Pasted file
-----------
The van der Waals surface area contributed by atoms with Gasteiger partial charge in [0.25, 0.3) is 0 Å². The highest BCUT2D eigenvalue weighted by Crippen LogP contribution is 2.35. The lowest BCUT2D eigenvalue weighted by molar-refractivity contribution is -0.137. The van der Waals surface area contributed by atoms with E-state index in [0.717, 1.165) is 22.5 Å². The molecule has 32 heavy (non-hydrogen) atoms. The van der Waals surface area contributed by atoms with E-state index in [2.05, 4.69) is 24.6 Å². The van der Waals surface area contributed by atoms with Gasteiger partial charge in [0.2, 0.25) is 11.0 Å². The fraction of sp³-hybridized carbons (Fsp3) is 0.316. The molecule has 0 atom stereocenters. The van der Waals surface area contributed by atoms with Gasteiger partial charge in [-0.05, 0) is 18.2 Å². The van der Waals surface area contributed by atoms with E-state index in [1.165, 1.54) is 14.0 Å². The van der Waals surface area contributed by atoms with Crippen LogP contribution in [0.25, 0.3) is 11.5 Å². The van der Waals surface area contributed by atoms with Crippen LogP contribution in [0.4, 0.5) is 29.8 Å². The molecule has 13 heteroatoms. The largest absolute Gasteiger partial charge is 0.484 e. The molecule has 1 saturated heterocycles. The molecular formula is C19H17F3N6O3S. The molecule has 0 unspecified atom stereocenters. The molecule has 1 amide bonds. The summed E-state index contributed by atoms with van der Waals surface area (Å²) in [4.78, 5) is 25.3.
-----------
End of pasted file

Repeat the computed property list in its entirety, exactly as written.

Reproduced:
The van der Waals surface area contributed by atoms with Gasteiger partial charge in [0.25, 0.3) is 0 Å². The highest BCUT2D eigenvalue weighted by Crippen LogP contribution is 2.35. The lowest BCUT2D eigenvalue weighted by molar-refractivity contribution is -0.137. The van der Waals surface area contributed by atoms with E-state index in [0.717, 1.165) is 22.5 Å². The molecule has 32 heavy (non-hydrogen) atoms. The van der Waals surface area contributed by atoms with E-state index in [2.05, 4.69) is 24.6 Å². The van der Waals surface area contributed by atoms with Gasteiger partial charge in [0.2, 0.25) is 11.0 Å². The fraction of sp³-hybridized carbons (Fsp3) is 0.316. The molecule has 0 atom stereocenters. The van der Waals surface area contributed by atoms with Gasteiger partial charge in [-0.05, 0) is 18.2 Å². The van der Waals surface area contributed by atoms with E-state index in [1.165, 1.54) is 14.0 Å². The van der Waals surface area contributed by atoms with Crippen LogP contribution in [0.25, 0.3) is 11.5 Å². The van der Waals surface area contributed by atoms with Crippen LogP contribution in [0.4, 0.5) is 29.8 Å². The molecule has 13 heteroatoms. The largest absolute Gasteiger partial charge is 0.484 e. The molecule has 1 saturated heterocycles. The molecular formula is C19H17F3N6O3S. The molecule has 0 unspecified atom stereocenters. The molecule has 1 amide bonds. The summed E-state index contributed by atoms with van der Waals surface area (Å²) in [4.78, 5) is 25.3.